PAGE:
Othello – the Universal Appeal Essay

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Othello – the Universal Appeal

For 400 years the audience has found William Shakespeare’s tragedy Othello to be relevant to their lives and tastes. Why? What enduring qualities does the play possess in order to ensure its continuing success?

Does the reason lie in the great heterogeneity of characters and scenes and actions within the play? Robert B. Heilman in “The Role We Give Shakespeare” relates the universality of Shakespeare to the “innumerableness of the parts”:

But the Shakespeare completeness appears graspable and possessable to many men at odds with each other, because of the innumerableness of the parts: these parts we may consider incompletenesses, partial perspectives, and as such they
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Nor would they have made their lasting impact, if their author had not been past master of his exacting and exciting medium, linguistic, poetic, dramatic.[. . .] The book-learning that Shakespeare displays here and there is far less impressive, in the long run, than his fund of general information. His frame of reference is so far-ranging, and he is so concretely versed in the tricks of so many trades, that lawyers have written to prove he was trained in the law, sailors about his expert seamanship, naturalists upon his botanizing, and so on throughout the professions (2-4).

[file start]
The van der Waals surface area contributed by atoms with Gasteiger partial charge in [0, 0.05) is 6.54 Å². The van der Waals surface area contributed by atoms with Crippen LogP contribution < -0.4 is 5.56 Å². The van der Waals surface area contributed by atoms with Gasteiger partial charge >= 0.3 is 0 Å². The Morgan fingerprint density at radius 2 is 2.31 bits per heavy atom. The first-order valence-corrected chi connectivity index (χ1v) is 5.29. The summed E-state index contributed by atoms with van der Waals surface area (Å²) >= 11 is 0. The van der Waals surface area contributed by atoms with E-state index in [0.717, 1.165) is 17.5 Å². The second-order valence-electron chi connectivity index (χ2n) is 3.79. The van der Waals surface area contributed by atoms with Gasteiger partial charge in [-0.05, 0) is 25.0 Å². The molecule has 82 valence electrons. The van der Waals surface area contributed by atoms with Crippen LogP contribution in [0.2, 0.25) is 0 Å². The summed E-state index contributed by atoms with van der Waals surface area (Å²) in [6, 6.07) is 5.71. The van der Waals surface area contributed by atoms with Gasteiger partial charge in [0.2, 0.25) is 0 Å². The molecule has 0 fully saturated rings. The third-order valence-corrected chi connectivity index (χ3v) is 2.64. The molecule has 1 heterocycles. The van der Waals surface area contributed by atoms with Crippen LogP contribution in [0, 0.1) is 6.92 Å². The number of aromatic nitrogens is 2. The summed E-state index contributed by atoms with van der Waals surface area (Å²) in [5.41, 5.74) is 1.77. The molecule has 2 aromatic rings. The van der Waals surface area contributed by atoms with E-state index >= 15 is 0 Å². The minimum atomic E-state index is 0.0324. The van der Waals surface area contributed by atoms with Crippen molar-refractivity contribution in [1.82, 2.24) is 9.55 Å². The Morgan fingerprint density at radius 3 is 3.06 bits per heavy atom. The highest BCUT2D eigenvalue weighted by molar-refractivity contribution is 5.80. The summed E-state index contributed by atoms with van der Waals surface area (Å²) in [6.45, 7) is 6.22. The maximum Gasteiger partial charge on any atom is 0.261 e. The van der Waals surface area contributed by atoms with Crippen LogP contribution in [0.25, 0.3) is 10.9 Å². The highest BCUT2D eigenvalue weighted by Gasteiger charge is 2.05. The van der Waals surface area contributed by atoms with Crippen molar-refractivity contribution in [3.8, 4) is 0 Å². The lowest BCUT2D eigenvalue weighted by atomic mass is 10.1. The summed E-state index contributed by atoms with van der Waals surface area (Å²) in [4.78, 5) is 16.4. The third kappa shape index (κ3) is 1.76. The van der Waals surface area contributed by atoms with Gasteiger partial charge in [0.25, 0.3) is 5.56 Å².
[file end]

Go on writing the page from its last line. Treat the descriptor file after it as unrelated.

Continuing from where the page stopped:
Shakespeare’s universality – his ability to please every taste, to win “all men’s suffrage,” in Ben Jonson’s phrase – was compounded out of his very heterogeneity, his appeal to individuals through a concrete understanding of their concerns (18).

Francis Ferguson in “Two Worldviews Echo Each Other” ranks the play Othello quite high among the Bard’s tragedies:

Othello, written in 1604, is one of the masterpieces of Shakespeare’s “tragic period.” In splendor of language, and in the sheer power of the story, it belongs with the greatest. But some of its admirers find it too savage. . . .(131)

The play opens at night on a street in Venice, Italy, with a heated discussion between Iago, the general’s ancient, and Roderigo, a wealthy playboy. Both men consider it in their best interest to awaken the senator Brabantio from bed for the sake of recovering

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